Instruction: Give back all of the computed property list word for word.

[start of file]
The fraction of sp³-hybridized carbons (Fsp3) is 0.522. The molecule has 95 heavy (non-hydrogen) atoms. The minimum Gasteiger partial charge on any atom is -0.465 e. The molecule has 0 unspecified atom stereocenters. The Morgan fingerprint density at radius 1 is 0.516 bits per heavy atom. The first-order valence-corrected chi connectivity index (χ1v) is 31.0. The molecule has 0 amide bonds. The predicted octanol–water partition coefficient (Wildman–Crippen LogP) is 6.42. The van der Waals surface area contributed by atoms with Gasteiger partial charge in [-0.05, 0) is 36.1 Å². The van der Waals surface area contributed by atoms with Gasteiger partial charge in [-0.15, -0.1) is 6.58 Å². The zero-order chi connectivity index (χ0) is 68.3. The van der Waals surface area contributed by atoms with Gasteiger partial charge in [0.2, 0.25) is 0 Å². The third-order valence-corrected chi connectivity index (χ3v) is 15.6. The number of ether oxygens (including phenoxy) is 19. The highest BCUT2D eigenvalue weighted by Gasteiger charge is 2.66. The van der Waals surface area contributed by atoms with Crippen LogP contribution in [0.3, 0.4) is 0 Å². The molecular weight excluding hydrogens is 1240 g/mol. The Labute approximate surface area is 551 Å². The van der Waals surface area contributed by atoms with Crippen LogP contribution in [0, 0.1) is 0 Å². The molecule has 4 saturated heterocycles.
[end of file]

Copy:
The fraction of sp³-hybridized carbons (Fsp3) is 0.522. The molecule has 95 heavy (non-hydrogen) atoms. The minimum Gasteiger partial charge on any atom is -0.465 e. The molecule has 0 unspecified atom stereocenters. The Morgan fingerprint density at radius 1 is 0.516 bits per heavy atom. The first-order valence-corrected chi connectivity index (χ1v) is 31.0. The molecule has 0 amide bonds. The predicted octanol–water partition coefficient (Wildman–Crippen LogP) is 6.42. The van der Waals surface area contributed by atoms with Gasteiger partial charge in [-0.05, 0) is 36.1 Å². The van der Waals surface area contributed by atoms with Gasteiger partial charge in [-0.15, -0.1) is 6.58 Å². The zero-order chi connectivity index (χ0) is 68.3. The van der Waals surface area contributed by atoms with Gasteiger partial charge in [0.2, 0.25) is 0 Å². The third-order valence-corrected chi connectivity index (χ3v) is 15.6. The number of ether oxygens (including phenoxy) is 19. The highest BCUT2D eigenvalue weighted by Gasteiger charge is 2.66. The van der Waals surface area contributed by atoms with Crippen LogP contribution in [0.3, 0.4) is 0 Å². The molecular weight excluding hydrogens is 1240 g/mol. The Labute approximate surface area is 551 Å². The van der Waals surface area contributed by atoms with Crippen LogP contribution in [0, 0.1) is 0 Å². The molecule has 4 saturated heterocycles.